Interactive Image Restoration

by   Zhiwei Han, et al.

Machine learning and many of its applications are considered hard to approach due to their complexity and lack of transparency. One mission of human-centric machine learning is to improve algorithm transparency and user satisfaction while ensuring an acceptable task accuracy. In this work, we present an interactive image restoration framework, which exploits both image prior and human painting knowledge in an iterative manner such that they can boost on each other. Additionally, in this system users can repeatedly get feedback of their interactions from the restoration progress. This informs the users about their impact on the restoration results, which leads to better sense of control, which can lead to greater trust and approachability. The positive results of both objective and subjective evaluation indicate that, our interactive approach positively contributes to the approachability of restoration algorithms in terms of algorithm performance and user experience.


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1 Introduction

Figure 1: Left to right: An artificially generated damage mask, the image damaged within the masked area, the image restored by Deep Image Prior ulyanov2018deep and the restored image using our interactive approach.

Image inpainting is a process for restoring damaged or missing sections of images, such that the results are visually plausible. Naturally, performance of restoration algorithm degrades when the corrupted sections become dense or large, since more semantic information is missing.

Due to the lack of semantic information, restored images can contain artifacts like areas with inconsistent texture or monotone color as shown in the third image of Fig. 1. Despite this, given those pre-restored images, human beings can easily deduce the semantics in the corrupted regions. Therefore, this awareness can be used to accomplish restoration tasks. Based on this intuition, we extend Deep Image Prior (DIP) ulyanov2018deep with Human-Computer Interaction (HCI) and present Interactive Deep Image Prior (iDIP), a collaborative, interactive image restoration framework (Sect. 3). This framework enables human and algorithms to collaboratively restore images in an iterative manner. With the proposed framework, even people with little painting knowledge can generate plausible images and manage restoration task. Furthermore, frequent feedback promises higher sense of control and better user satisfaction than non-interactive methods.

We then evaluate iDIP-based image restoration system with respect to two research questions:

  1. Does the interactive approach produce higher quality images?

  2. How do users view such a system regarding user experience and satisfaction?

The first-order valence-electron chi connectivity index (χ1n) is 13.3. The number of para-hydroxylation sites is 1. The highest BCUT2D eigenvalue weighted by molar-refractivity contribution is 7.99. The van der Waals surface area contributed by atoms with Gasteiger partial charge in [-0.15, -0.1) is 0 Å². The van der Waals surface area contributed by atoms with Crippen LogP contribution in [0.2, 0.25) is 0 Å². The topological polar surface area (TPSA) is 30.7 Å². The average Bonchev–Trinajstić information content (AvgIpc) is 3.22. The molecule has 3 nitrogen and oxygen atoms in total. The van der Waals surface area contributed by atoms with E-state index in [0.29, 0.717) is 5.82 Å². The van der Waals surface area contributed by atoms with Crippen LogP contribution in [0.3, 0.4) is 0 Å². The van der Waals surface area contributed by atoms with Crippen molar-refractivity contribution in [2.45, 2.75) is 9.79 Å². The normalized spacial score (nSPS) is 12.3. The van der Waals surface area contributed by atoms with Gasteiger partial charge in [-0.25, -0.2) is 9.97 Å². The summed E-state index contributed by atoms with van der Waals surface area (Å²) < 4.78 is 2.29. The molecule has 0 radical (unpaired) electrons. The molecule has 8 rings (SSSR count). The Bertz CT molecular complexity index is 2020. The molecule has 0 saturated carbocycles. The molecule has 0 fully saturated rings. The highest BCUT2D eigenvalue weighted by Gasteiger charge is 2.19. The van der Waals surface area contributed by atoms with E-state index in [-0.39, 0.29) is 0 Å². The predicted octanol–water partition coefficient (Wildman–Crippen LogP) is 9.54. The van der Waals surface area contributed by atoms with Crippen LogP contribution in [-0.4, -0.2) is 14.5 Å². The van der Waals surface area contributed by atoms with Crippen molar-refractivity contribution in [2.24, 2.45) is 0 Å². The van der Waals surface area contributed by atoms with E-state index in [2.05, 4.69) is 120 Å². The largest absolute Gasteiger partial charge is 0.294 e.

We answer the first question in Sect. 4 in terms of objective and subjective measurement. To judge user experience and satisfaction, we have conducted a user study as described in Sect. 5.

2 Related Work

Previous research works attempted to fully automate the image restoration process. As one of the state of the art approaches, DIP restores images by exploiting image prior modelled by a Convolution Neural Network (CNN)


. DIP minimizes the following loss function for image inpainting:


where is a CNN parameterized with , is a fixed input, is a corrupted image, is Hadamard product and is the mask for damage area. DIP overcomes the drawbacks of exemplar-based barnes2009patchmatch; hays2007scene; kwatra2005texture; he2012statistics and learning-based methods yu2018generative; iizuka2017globally; yeh2017semantic; yan2018shift, such as difficulties in recovering sophisticated texture and requirement of large training set, respectively.

Same as classic machine learning models, training of DIP is non-interactive and will be performed only once. However, DIP cannot use human understanding of textural semantics and leads to poor user satisfaction due to its low transparency. Nonetheless, interactive Machine Learning (iML) fails2003interactive increases the sense of control by introducing human intervention into learning loops amershi2014power. The increased sense of control can improve trust and user experience in many scenarios amershi2014power; cohn2003semi; holzinger2016interactive; johnson2008active.

3 Approach

To our best knowledge, there is no previous work combining DIP with iML. In this work, we extend the DIP with interactivity fails2003interactive and bring humans into the training loops of iDIP. The updates of iDIP is iterative, focused and rapid. These properties make the restoration process more transparent and contribute to a user-satisfied approach (Sect.5).